Flashback

by Eric Schwartz
from the AmiTech Gazette, November 2017

Welcome to another month. This year seems to be drawing to a close both too quickly and not nearly fast enough at the same time. It seems like one of those years of one step forward, two steps back, or if you’re a public figure—run around in a circle, fall over, catch fire, then bitch about how bad media treats you. I’m glad I’m not a public figure, though I do like to bitch about the world in small computer user group newsletters.

On the continuing saga of Vampire-Quest®, I have been able to contact Kipper about my ordered card, and it looks as though mine may have been overlooked (as in—someone in Germany named Schwartz had theirs shipped out, which caused an assumption that someone in the US named Schwartz was taken care of as well. With this error corrected, I’m hoping we can get back on track, and back to waiting for the right reasons, as opposed to the wrong ones.

As you’ve no doubt been aware over the last handful of articles I’ve written, I have been on a bit of a classic and retro-gaming kick lately. In fact I recently completed playing through the original DOOM game, thanks to a program called Odamex on MorphOS. Odamex is an ‘engine’ with an interface for playing DOOM files and related mods, either one player or over networks. Even playing the original game with its original graphics, it’s nice to see it running smoothly on a 1080P screen on my G5 Morph machine.

Finally, I thought I would mention a new bit of hardware I picked up. You might be familiar with the “Flashback” line of plug-and-play TV game systems, which covered retro consoles from Atari to Coleco to Sega and more. Last year I wrote about the then-new Atari Flashback Portable handheld device. AtGames has a new 2017 edition of the portable available (along with new versions of their standard consoles, including versions of their Atari and Sega systems that output an HD signal, if not actual HD game content).

The Atari Portable has a slightly updated case design, though functionally identical, save for the nice touch of making the rechargeable battery user-removable via a screwed-on rear panel in the newer version. The directional pad is different in shape and feel. I don’t know if I’d say it’s worse than the 2016 version, but it’s certainly not any better, as it was always pretty poor for me (seemingly made for a small child’s thumbs, as the end of my thumb can completely cover it). The 2017 Portable offers seventy built-in games to the earlier version’s sixty, adding some classic gems from Activision along with Atari versions of Namco-licensed arcade games like Pac-Man, Dig Dug, Galaxian, and more. It’s worth noting that the Pac-Man on the portable is not the heavily-panned 1981 Atari version, but a much more recent and arcade-like homebrew. Whether this was done for licensee appeasement or revisionist history is unknown. On that note, the version of Frogger which is not an Atari 2600 version, but an arcade port, remains.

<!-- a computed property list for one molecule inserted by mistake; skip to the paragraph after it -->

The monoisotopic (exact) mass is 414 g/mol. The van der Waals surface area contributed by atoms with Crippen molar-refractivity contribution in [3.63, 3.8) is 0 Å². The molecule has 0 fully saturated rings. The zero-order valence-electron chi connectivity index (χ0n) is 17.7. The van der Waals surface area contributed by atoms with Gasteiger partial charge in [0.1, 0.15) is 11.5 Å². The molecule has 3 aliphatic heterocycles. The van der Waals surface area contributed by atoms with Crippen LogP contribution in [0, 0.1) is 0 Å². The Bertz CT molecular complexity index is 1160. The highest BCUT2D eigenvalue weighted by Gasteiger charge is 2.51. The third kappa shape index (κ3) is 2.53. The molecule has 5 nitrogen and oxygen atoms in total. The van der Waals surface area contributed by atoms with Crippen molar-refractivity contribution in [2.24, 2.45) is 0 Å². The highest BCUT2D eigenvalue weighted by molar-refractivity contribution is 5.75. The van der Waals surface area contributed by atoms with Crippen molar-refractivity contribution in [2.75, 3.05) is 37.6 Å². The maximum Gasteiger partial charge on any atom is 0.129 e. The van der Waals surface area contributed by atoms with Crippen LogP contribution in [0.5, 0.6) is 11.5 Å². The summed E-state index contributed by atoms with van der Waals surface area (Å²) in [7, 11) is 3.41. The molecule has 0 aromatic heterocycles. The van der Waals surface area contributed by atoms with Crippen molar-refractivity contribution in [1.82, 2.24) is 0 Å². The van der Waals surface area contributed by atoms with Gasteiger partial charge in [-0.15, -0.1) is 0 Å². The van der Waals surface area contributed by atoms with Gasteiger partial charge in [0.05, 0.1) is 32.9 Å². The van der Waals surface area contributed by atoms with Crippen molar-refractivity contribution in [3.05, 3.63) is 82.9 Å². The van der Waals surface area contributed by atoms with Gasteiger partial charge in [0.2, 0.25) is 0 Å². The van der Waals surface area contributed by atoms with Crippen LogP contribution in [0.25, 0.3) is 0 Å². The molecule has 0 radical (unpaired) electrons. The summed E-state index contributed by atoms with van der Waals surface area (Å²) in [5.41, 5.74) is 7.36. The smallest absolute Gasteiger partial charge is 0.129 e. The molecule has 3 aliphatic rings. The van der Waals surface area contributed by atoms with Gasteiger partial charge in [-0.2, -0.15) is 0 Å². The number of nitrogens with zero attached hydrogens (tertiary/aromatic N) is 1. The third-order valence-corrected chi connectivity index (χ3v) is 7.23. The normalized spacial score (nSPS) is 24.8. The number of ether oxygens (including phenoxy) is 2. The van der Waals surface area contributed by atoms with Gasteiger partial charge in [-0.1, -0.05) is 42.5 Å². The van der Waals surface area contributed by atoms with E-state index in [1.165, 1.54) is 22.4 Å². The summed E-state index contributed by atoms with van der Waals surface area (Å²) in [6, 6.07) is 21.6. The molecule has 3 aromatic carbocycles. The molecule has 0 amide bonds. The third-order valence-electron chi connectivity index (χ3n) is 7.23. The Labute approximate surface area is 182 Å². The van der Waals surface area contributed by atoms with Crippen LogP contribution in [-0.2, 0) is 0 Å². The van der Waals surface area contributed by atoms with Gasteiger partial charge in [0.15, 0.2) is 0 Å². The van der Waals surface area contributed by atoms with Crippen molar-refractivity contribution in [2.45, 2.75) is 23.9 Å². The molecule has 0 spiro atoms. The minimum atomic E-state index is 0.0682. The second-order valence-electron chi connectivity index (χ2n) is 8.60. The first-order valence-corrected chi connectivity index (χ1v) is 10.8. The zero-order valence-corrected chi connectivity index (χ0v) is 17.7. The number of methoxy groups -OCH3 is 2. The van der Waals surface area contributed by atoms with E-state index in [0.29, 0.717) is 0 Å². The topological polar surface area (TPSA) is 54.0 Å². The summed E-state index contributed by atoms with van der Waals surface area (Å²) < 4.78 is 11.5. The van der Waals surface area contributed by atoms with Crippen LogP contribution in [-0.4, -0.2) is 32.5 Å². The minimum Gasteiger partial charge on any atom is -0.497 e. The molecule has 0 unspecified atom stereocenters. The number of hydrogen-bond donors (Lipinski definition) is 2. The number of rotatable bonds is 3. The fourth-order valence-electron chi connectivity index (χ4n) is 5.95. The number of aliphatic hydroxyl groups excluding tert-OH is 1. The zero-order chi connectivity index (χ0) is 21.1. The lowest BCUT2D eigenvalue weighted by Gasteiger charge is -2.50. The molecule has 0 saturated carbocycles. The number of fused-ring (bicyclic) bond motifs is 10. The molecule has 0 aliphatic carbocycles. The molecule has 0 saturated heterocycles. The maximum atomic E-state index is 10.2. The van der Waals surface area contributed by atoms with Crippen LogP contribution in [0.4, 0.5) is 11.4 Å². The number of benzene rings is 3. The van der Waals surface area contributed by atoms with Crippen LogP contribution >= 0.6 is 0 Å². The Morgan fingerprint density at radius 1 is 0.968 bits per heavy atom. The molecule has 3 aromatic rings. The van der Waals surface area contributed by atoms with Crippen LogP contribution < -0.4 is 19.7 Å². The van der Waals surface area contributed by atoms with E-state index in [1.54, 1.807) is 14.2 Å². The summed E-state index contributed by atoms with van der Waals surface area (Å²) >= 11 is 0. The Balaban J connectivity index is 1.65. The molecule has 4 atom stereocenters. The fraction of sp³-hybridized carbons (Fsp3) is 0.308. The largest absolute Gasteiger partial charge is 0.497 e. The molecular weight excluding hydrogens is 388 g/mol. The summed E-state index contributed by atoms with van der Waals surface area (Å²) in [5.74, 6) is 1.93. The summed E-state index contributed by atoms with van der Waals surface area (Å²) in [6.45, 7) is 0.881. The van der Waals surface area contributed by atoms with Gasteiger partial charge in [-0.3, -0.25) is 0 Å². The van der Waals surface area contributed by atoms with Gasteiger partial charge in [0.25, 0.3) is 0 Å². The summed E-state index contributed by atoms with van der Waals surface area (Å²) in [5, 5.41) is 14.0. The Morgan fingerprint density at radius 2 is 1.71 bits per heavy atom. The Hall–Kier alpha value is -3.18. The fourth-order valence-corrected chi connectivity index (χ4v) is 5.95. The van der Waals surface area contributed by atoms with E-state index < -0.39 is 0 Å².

Like last year’s model, the true standout here is the SD card slot, which lets you play your own downloaded Atari 2600 ROM files on the device. Compatibility and emulation quality is far from perfect, but seems a bit improved from the previous device, and makes it easy to have a large collection of Atari games on the go.

So at roughly $50 (less at some places), is the Atari Flashback Portable (2017 Edition) worth getting? If you don’t already have the 2016 version, I would say sure. While it does improve on last year’s model in several ways, it backsteps / sidesteps in one or two others, and it’s not much of a net gain if you were paying full price. Overall though, it’s a convenient method to play the majority of all Atari 2600 games in a handheld form factor, and one of the only ‘Flashbacks’ or other retro TV game systems that is of much worth (IMO you’re better off with emulation on your home computer or a Raspberry Pi than any of the machines that hook up to a TV). On the downside, the controls aren’t too great (especially if you have large adult thumbs) and the small LCD screen doesn’t always work too well with Atari games that flicker objects on the display (which is a lot of them), but if you like your Atari games, the mix of price, capabilities, and form factor is difficult to beat (unless maybe you have an unusually good setup for playing Atari games through your phone.) With all the classic (and not-so-classic) mini game consoles, as well as retro mini C-64 and Sinclair Spectrum either here or on the way, I wonder how long we have to wait until the plug-and-play Amiga mini 500 shows itself with its 50 packed-in games? (about ten of which are any good, I’d wager)